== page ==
With modern account management tools it is easy for advisers to assume that they know their clients well. However, the real skill is to truly understand clients in the context of the advice being given. Why is a given matter or engagement important to them? How does it link to the corporate strategy? What are their plans for the future? It is these types of questions that can give true insight into what matters to the client.

Be closer to clients, before, during and after – collaborate

Much of this understanding will only come from being closer to clients, before, during and after they need an adviser’s technical services. Professional advisers are often only brought in when there is a transactional need for their skills, by which time the client is often a significant way along in their decision-making process. Being closer to clients earlier in the cycle can really help advisers to better understand desired strategic outcomes. How many advisers really know the timing of their clients’ strategic planning cycles?

Help the client implement their advice by offering implementation services or handing over well to the implementation team. The Big Four accountancy firms have now developed post-merger integration capabilities.

Don’t rush in, build in space and time so that things are not overlooked

When trying to understand their clients’ desired outcomes, advisers often rush towards the solution almost immediately, often feeling that that they are offering the client value for money by converging on the solution from day one.

In the drive towards the solution, opportunities may be missed and the need to understand and test the solution against the client’s desired outcomes may be overlooked. Increasingly in complex and interconnected transactions, space and time needs to be built in to allow for more divergent thinking.

Case Study: What can strategy consultants teach the professions?

The top strategy consultants have a reputation for being extremely results focussed. What can they teach lawyers and accountants about commerciality?

We recently interviewed an ex-partner from one of the top three strategy consultancy firms. He believes that the rigorous professional training that young lawyers and accountants undergo can be a hindrance. “It is very easy if you are a lawyer or an accountant to believe that the only thing you provide is technical advice, and you probably feel nervous outside that space. They rock up and show off their technical expertise. Strategy consultants don’t have the crutch of a professional qualification so this forces them into a different space”.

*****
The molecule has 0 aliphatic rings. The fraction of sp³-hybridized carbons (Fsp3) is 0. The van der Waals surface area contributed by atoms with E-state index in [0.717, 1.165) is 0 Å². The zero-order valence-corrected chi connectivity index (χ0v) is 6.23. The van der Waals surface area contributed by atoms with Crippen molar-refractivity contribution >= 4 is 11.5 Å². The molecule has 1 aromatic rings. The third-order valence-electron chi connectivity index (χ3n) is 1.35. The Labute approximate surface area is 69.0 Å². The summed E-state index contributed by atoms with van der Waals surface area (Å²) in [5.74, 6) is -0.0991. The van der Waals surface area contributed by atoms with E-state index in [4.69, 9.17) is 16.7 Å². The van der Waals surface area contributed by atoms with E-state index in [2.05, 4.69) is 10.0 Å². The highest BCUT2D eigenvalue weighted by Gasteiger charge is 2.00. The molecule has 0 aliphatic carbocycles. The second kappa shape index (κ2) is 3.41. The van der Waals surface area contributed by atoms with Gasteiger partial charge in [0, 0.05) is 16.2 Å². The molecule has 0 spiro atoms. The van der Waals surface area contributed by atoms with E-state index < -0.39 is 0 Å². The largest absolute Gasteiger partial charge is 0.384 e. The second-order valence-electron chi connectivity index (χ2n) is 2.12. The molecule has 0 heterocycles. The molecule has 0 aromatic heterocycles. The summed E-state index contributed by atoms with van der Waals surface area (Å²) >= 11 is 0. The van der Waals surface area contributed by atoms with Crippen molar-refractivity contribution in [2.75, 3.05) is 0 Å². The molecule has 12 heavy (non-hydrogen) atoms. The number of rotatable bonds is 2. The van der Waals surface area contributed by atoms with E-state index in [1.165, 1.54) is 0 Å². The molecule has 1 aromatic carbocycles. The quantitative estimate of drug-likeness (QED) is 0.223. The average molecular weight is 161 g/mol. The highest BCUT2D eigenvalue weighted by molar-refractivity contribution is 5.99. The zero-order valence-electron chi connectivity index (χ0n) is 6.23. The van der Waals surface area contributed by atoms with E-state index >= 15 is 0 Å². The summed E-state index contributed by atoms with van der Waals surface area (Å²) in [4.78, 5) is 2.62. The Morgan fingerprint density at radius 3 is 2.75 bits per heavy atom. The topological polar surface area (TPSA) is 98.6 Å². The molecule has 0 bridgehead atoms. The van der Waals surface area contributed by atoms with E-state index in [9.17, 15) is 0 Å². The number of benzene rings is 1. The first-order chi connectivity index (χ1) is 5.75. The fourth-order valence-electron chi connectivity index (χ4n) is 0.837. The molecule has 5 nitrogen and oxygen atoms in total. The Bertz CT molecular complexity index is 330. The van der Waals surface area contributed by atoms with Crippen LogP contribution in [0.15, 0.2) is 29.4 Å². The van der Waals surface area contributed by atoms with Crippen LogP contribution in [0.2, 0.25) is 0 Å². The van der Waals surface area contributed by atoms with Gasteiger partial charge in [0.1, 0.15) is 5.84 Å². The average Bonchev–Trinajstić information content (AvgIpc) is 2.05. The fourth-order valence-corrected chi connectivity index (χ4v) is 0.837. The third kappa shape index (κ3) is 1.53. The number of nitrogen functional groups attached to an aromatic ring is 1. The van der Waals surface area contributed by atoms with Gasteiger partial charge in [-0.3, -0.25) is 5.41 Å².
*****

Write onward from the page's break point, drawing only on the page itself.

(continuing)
Three techniques are particularly powerful:

1. Problem statement – At the outset of the project define very clearly what is the ‘problem statement’, i.e.. what is the problem you are trying to solve for the client, and how can the benefits be quantified in terms of ROI? Make sure that the consultant’s activities are focussed on achieving the outcome and cut the fluff.

2. Value proof letters – At the end of the year this partner’s team would write a value proof letter that said “over the last year we have worked on these three projects, this is the value of the work we have delivered to your organisation relative to the fees we charged. We were looking for multiples of twenty times our fee rate.” This forces consultants to focus on implementing change rather than just delivering a report. Without change there is no value delivered to the organisation. It also creates a mind-set shift: “It takes people away from focusing on the technical and towards the business outcome,” he says.

In his experience clients absolutely love this approach, and it overcomes the complaints that advisers get about deliver a presentation, going back to their office and leaving the client with a turkey. “It becomes the basis for a meeting with very senior people to say this is what we do, and this is how you felt. It completely opens up real honesty in the relationship.”

3. At-risk fees – “We often put part of our fee at-risk. We are paid the full fee if the results were delivered and the client was delighted. There is a discount if the client is only satisfied.” In the right circumstances, it is a terrific way of ensuring that the client’s and consultant’s interests are aligned. At-risk fees work best when success can be measured.

[Excerpt from an article that originally appeared in professional marketing magazine. For further details go to In the next issue: Habit 2 – Understand the business]